Skip to main content
Spring 2012
Print Bookmark and Share

Senior Portraits

Rachel Boochever

Text: Hannah Stamler ’12 | Photo: Kent Loeffler

Rachel Boochever

Facebook, text messages and emails are part of most Cornellians’ daily routines. For Rachel Boochever, however, they take on a whole new meaning.

A communication major, Rachel studies the way we interact with new media forms and what our online or text behavior says about our personalities. Her senior honors thesis analyzes the language we use in social media in relation to psychopathy, narcissism, and Machiavellianism.

The study uses data from anonymous surveys,not from her friends’ Facebook pages and phonebooks, she is quick to point out. Once collected, the data is filtered through Linguistic Inquiry and Word Count software. This program looks for different linguistic markers, which can be used to determine personality traits and emotions.

Rachel first became interested in the topic through her work in the Social Media Lab. She started at the end of her freshman year and is now a lab manager. Through the lab, Rachel has collaborated on numerous projects with professors in the Department of Communication, including Jeff Hancock, her thesis adviser.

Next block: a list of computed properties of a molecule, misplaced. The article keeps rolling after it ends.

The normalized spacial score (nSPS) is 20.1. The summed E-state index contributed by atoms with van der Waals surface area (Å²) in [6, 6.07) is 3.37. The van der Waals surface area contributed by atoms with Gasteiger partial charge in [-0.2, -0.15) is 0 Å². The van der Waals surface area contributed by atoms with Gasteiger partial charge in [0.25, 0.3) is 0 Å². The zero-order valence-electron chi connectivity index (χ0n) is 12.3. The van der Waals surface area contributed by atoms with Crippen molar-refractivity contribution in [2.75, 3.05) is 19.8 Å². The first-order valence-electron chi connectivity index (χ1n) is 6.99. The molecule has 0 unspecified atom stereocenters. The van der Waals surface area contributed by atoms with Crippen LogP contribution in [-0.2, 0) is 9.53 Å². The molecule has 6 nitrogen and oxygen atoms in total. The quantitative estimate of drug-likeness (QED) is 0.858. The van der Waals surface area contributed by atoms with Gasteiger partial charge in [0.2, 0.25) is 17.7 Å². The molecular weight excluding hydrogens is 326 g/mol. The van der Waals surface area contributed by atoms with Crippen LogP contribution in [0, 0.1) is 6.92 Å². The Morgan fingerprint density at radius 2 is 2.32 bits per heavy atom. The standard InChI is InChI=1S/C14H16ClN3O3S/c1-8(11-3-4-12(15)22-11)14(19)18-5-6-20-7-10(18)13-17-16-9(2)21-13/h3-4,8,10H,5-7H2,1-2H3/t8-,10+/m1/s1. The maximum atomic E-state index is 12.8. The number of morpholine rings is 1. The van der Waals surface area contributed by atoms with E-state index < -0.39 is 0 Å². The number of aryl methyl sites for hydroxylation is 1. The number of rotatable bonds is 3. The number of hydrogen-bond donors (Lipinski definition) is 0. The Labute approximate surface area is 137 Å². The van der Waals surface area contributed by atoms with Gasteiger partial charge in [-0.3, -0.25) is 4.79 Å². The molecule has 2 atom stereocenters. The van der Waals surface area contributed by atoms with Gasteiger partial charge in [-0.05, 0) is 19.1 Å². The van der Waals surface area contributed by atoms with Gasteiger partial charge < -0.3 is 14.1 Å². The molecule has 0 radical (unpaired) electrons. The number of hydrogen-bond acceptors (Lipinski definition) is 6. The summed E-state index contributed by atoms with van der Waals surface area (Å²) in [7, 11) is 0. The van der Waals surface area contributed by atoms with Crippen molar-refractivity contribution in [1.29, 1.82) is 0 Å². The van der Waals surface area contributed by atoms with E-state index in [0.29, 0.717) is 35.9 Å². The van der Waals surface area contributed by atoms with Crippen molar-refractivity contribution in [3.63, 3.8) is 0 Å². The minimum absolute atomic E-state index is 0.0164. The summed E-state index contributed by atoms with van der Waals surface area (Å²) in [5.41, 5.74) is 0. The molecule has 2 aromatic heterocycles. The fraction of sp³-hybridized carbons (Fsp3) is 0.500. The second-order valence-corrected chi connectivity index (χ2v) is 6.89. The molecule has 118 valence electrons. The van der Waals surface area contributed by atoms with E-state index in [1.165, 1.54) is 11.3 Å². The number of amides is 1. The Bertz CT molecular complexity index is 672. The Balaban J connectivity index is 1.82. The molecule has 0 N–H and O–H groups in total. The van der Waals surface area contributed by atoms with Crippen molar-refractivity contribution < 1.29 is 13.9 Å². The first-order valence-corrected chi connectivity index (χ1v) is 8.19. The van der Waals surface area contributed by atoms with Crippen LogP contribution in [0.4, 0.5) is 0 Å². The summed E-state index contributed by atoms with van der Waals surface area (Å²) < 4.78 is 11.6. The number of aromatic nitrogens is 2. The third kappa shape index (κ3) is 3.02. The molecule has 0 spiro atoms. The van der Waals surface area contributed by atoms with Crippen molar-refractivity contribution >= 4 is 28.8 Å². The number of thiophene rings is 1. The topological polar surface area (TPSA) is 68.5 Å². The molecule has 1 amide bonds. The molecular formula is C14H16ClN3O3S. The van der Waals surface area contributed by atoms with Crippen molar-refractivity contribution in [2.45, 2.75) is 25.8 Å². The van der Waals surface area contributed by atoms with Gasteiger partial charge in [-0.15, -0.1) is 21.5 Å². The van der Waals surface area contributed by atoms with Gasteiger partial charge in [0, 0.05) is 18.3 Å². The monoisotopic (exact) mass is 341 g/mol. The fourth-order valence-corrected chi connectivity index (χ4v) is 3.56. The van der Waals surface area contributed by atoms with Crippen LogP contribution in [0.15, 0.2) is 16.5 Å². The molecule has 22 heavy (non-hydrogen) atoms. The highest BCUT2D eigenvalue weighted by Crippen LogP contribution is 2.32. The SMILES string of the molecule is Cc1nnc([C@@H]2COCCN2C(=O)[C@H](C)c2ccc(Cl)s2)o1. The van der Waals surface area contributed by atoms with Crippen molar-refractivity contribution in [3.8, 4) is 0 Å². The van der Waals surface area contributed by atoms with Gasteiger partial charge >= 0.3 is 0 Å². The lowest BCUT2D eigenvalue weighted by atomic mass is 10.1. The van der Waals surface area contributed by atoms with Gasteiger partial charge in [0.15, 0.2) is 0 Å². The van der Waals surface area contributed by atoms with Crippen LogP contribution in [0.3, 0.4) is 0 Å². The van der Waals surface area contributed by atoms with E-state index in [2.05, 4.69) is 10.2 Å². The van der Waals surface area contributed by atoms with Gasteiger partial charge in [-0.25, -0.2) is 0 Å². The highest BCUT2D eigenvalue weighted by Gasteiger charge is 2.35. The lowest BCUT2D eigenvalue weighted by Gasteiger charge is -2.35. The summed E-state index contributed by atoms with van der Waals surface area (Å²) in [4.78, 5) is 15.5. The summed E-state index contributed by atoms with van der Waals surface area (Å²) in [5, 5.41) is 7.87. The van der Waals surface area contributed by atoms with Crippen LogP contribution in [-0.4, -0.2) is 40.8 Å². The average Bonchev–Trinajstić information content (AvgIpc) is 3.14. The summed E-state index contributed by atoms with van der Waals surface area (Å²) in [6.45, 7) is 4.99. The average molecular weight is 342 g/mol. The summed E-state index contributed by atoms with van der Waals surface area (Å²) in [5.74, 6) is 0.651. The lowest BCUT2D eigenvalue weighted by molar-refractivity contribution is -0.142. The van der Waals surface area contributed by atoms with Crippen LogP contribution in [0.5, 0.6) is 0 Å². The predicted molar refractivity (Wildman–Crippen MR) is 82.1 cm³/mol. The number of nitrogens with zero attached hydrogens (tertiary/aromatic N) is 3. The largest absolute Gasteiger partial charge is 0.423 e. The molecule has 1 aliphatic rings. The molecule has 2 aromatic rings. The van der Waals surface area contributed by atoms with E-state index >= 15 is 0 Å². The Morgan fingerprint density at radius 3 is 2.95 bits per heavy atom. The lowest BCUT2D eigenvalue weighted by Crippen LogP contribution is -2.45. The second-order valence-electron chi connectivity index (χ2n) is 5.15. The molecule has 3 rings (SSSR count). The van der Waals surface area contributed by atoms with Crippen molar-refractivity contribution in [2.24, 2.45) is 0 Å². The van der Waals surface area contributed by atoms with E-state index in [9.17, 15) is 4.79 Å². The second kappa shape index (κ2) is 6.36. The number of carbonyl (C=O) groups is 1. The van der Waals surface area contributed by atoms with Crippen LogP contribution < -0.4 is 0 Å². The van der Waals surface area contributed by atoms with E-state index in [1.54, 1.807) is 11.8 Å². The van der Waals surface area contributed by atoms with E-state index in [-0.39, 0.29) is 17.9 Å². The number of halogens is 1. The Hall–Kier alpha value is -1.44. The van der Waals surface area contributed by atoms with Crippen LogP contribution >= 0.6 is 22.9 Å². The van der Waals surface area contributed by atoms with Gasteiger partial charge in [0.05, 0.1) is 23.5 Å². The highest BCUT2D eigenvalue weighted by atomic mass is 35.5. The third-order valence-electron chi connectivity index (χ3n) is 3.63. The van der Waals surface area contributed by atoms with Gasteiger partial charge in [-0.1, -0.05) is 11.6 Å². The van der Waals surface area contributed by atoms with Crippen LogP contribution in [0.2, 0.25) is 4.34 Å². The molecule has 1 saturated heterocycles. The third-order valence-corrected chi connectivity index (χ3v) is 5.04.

Working in the lab has allowed her to gain research experience, as well as to discover and pursue her own interests.

“There is so much freedom of expression and opportunity to study what you want,” she said.

The ability to tailor her education to fit her interests is part of what prompted Rachel to apply to Cornell in the first place. Originally from outside of Albany, Rachel was attracted to Cornell because its Department of Communication is unlike most others. Apart from teaching effective communication, the department focuses heavily on theory. Rachel said she has been taught the psychology of how people interact, and she has learned novel ways of thinking and analyzing problems. She also praised the department for its commitment to explore new media forms, rather than being limited to traditional ones.

Rachel also happens to come from a long line of Cornellians.

“My parents met their senior year at Cornell,” she said. Her brother graduated from Cornell last May.

Her time at Cornell has afforded Rachel other opportunities, too. She is president of the Association for Women in Communications, an organizer for Into the Streets (Cornell’s largest day of public service), and a member of Sigma Delta Tau. Last year, she studied abroad in Rome, which was an incredible experience, she said.

After graduation, she is headed to San Francisco to put her communication skills to work as an analyst at Nielsen.